Who Is at Fault in a Rear End Collision?

  • Typical Fault in Rear-End Collisions: In most cases, the driver of the rear vehicle is at fault for a rear-end collision due to failure to maintain a safe following distance, as mandated by traffic laws.
  • Common Causes of Rear-End Collisions: Rear-end collisions often result from following too closely, speeding, or engaging in aggressive driving behaviors like tailgating, which can lead to accidents and injuries such as whiplash.
  • Liability in New York: New York follows a no-fault insurance system, meaning regardless of fault, victims seek compensation from their own insurance company. However, exceptions apply if the injuries meet the state’s serious injury threshold.
  • Serious Injury Threshold: Serious injuries such as significant disfigurement, bone fractures, or disabilities lasting at least 90 days may allow victims to pursue compensation beyond the no-fault system from the at-fault driver’s insurance company.
  • Role of an Attorney: Hiring a car accident attorney in New York is advisable for victims, as attorneys can help assess fault, handle insurance claims, and pursue additional compensation through personal injury lawsuits if necessary. Meirowitz & Wasserberg attorneys offer free consultations to evaluate cases and provide legal guidance.

A rear-end collision occurs when one vehicle crashes into the back of the vehicle it is following. Rear-end collisions can cause expensive property damage and painful personal injuries – especially to the neck and back. Typically, the person driving the rear vehicle will be at fault for the accident, since he or she should have obeyed the rule of leaving adequate following distance. This is not always the case, however. In New York, different laws may apply to navigating a rear-end collision claim case but speaking with a skilled car accident attorney in NYC can help ease the process.

Traffic Laws and Following Distance

Following too closely is against the law in New York. The New York Vehicle and Traffic Code, Section 1129, states that drivers must follow other vehicles no more closely than is reasonable and prudent, according to the speeds of the vehicles and traffic conditions. Drivers must leave enough space to accommodate another vehicle, should someone choose to pass, when they are not driving in business or residential districts. These rules do not apply to a funeral procession.

Following too closely is a hazard because the driver may not have enough time or space to safely stop the vehicle before a collision. If the second vehicle stops suddenly, the following vehicle may collide with it if it is not keeping a reasonable and prudent distance. Rear-ending another vehicle can cause the driver injuries such as whiplash, from the abrupt backward and forward motion of the head and neck. A serious rear-end collision, such as a semi-truck colliding with the back of a passenger vehicle, could be fatal.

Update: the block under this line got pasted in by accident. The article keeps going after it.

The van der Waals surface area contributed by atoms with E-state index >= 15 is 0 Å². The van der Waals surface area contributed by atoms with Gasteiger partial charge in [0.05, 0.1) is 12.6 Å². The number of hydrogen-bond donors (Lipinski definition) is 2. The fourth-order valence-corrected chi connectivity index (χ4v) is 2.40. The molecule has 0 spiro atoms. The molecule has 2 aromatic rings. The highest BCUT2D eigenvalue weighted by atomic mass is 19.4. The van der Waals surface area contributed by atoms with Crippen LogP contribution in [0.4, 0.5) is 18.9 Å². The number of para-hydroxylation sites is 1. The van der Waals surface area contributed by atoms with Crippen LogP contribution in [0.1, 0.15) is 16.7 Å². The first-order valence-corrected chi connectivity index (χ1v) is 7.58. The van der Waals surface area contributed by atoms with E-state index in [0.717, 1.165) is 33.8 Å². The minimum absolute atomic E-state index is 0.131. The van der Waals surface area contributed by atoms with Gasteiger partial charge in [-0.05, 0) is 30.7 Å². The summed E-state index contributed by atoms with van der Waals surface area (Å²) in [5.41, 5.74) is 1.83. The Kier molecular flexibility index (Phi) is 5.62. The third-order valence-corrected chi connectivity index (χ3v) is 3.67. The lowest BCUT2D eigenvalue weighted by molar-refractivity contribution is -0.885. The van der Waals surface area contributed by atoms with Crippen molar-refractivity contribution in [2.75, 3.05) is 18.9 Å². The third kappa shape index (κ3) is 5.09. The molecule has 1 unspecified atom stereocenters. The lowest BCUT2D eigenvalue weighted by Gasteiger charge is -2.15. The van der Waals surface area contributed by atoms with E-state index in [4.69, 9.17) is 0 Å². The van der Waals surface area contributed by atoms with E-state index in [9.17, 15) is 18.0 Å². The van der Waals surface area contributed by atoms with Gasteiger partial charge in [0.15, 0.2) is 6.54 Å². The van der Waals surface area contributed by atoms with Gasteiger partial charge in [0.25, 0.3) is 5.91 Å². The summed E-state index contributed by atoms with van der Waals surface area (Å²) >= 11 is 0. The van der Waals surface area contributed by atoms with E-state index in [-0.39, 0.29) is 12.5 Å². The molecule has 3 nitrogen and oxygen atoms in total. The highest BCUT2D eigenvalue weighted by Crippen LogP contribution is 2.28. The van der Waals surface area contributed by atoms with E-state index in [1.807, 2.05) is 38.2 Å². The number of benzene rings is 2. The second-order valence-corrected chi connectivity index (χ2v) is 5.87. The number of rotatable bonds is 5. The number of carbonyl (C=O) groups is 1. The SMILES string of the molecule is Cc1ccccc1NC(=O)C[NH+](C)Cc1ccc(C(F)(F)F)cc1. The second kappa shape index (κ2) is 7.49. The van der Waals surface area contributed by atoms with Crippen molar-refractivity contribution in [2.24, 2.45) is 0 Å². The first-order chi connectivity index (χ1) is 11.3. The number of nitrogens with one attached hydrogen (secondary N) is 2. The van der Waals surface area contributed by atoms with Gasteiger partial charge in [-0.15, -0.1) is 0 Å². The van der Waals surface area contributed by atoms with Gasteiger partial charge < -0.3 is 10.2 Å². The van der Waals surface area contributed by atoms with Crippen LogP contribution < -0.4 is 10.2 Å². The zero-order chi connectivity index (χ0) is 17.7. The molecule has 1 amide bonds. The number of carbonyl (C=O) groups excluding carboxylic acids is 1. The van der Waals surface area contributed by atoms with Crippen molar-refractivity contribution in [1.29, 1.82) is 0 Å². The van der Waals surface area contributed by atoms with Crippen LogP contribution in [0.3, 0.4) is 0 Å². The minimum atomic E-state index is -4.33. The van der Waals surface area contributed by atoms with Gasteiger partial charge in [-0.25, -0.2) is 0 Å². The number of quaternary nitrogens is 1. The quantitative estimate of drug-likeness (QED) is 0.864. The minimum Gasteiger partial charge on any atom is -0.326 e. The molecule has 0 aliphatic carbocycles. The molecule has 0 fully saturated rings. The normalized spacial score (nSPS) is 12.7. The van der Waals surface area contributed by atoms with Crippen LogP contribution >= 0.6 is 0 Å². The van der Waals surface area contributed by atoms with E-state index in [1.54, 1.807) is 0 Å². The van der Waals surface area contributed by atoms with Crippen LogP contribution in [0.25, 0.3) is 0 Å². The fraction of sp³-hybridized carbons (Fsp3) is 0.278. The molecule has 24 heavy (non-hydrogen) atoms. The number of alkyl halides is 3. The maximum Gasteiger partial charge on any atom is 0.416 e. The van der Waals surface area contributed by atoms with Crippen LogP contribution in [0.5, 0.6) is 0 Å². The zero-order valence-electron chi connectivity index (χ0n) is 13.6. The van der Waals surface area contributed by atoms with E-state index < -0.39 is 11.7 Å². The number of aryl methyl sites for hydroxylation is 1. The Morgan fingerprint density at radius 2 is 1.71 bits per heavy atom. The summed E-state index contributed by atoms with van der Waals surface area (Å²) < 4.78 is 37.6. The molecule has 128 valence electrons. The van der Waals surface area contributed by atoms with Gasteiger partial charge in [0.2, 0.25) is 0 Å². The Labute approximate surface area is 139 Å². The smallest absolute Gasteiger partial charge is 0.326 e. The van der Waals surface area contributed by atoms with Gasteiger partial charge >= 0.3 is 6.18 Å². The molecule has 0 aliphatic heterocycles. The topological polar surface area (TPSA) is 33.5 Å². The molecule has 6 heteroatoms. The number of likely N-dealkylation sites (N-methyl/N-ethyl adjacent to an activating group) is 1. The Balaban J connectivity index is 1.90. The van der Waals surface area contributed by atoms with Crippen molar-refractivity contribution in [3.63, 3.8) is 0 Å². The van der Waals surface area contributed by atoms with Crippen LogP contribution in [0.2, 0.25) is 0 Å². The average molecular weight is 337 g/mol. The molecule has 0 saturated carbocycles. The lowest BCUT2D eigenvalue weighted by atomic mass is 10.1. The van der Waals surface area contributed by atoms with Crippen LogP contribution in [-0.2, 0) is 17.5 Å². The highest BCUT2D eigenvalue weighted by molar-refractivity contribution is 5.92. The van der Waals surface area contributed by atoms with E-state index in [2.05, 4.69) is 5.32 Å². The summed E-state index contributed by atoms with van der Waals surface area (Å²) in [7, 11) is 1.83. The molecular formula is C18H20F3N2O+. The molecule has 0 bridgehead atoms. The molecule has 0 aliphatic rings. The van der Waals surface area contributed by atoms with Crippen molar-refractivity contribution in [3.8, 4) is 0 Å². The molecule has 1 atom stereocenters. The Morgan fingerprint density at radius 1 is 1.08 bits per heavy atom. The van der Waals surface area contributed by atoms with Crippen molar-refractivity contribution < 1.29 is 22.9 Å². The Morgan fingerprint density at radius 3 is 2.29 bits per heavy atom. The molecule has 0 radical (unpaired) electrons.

Speeding is also a commonly broken law involved in rear-end collisions. Drivers following too closely, speeding, or tailgating may not be able to react to changing roadway situations fast enough to prevent collisions. Speeding and tailgating combined is often a form of road rage, aimed at getting the front driver to switch lanes. Engaging in reckless driver behaviors like this and causing a rear-end collision could result in damage liability.

Liability for a Rear-End Collision in New York

In most states, if someone breaks a traffic law such as following too closely and causes a rear-end collision, that person will be at-fault for the collision. It will be his or her insurance company that pays for victims’ damages. New York, however, is one of 13 no-fault insurance states in the U.S. In NY, no matter who was at fault for the accident, the victim will seek restitution from his or her own auto insurance company. The only exception is if the victim’s injuries meet the state’s serious injury threshold.

  • Fatal injuries or the loss of a fetus.
  • Significant limitation or permanent loss of use of an organ, body function, member, or system.
  • Permanent consequential limitation of a body member or organ.
  • Dismemberment or another significant disfigurement.
  • Bone fractures.
  • Temporary injury or impairment that disables the victim for at least 90 days.

A rear-end collision that causes serious injuries may fall outside the state’s no-fault rule. In these cases, the claim would go to the person at fault for causing the crash’s auto insurer. The victim would also have the right to pursue further compensation through a personal injury civil lawsuit. It will be up to the victim to determine fault, identify the defendant, and to file a compensation claim through the appropriate outlets. For these reasons, hiring a car accident attorney in New York is often in the victim’s best interests.

Why Hire an Attorney?

Whether a rear-end collision caused minor or major personal injuries and property damages, an attorney can help. Attorneys offer free consultations, so crash victims can assess and discuss their cases at no cost or obligation. An attorney can handle the insurance claims process or a personal injury trial on the victim’s behalf, fighting for fair compensation either way.